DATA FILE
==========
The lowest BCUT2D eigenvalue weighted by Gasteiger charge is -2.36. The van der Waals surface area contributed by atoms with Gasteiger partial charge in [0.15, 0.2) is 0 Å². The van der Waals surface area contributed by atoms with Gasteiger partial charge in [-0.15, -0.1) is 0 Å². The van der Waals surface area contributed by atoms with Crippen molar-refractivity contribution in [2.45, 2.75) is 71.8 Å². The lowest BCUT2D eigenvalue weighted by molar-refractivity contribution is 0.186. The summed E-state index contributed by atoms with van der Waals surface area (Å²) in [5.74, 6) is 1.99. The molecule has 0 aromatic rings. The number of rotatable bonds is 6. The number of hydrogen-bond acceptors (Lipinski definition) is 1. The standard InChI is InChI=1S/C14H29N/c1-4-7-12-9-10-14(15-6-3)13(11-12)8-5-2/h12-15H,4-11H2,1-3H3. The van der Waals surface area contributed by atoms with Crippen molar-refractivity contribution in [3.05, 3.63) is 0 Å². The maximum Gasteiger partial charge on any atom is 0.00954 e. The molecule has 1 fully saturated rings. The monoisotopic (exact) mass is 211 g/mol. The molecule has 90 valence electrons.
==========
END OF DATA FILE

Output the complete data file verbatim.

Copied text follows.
The lowest BCUT2D eigenvalue weighted by Gasteiger charge is -2.36. The van der Waals surface area contributed by atoms with Gasteiger partial charge in [0.15, 0.2) is 0 Å². The van der Waals surface area contributed by atoms with Gasteiger partial charge in [-0.15, -0.1) is 0 Å². The van der Waals surface area contributed by atoms with Crippen molar-refractivity contribution in [2.45, 2.75) is 71.8 Å². The lowest BCUT2D eigenvalue weighted by molar-refractivity contribution is 0.186. The summed E-state index contributed by atoms with van der Waals surface area (Å²) in [5.74, 6) is 1.99. The molecule has 0 aromatic rings. The number of rotatable bonds is 6. The number of hydrogen-bond acceptors (Lipinski definition) is 1. The standard InChI is InChI=1S/C14H29N/c1-4-7-12-9-10-14(15-6-3)13(11-12)8-5-2/h12-15H,4-11H2,1-3H3. The van der Waals surface area contributed by atoms with Crippen molar-refractivity contribution in [3.05, 3.63) is 0 Å². The maximum Gasteiger partial charge on any atom is 0.00954 e. The molecule has 1 fully saturated rings. The monoisotopic (exact) mass is 211 g/mol. The molecule has 90 valence electrons.